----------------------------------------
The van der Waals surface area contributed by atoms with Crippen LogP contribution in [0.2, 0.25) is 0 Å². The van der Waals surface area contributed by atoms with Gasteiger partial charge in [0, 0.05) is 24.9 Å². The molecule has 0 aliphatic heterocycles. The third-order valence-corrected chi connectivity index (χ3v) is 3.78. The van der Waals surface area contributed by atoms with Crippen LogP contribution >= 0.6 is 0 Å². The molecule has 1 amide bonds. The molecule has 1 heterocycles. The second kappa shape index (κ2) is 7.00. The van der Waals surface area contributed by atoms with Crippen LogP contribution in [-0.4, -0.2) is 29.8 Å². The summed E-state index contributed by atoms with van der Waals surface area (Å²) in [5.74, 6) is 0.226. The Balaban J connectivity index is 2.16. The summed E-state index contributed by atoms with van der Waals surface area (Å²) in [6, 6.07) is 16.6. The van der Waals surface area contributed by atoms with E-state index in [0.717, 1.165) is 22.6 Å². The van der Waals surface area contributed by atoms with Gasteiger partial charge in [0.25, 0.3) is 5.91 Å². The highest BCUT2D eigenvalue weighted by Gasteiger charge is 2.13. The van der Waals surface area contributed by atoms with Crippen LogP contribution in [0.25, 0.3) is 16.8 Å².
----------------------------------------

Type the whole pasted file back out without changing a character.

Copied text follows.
The van der Waals surface area contributed by atoms with Crippen LogP contribution in [0.2, 0.25) is 0 Å². The van der Waals surface area contributed by atoms with Gasteiger partial charge in [0, 0.05) is 24.9 Å². The molecule has 0 aliphatic heterocycles. The third-order valence-corrected chi connectivity index (χ3v) is 3.78. The van der Waals surface area contributed by atoms with Crippen LogP contribution >= 0.6 is 0 Å². The molecule has 1 amide bonds. The molecule has 1 heterocycles. The second kappa shape index (κ2) is 7.00. The van der Waals surface area contributed by atoms with Crippen LogP contribution in [-0.4, -0.2) is 29.8 Å². The summed E-state index contributed by atoms with van der Waals surface area (Å²) in [5.74, 6) is 0.226. The Balaban J connectivity index is 2.16. The summed E-state index contributed by atoms with van der Waals surface area (Å²) in [6, 6.07) is 16.6. The van der Waals surface area contributed by atoms with E-state index in [0.717, 1.165) is 22.6 Å². The van der Waals surface area contributed by atoms with Gasteiger partial charge in [0.25, 0.3) is 5.91 Å². The highest BCUT2D eigenvalue weighted by Gasteiger charge is 2.13. The van der Waals surface area contributed by atoms with Crippen LogP contribution in [0.25, 0.3) is 16.8 Å².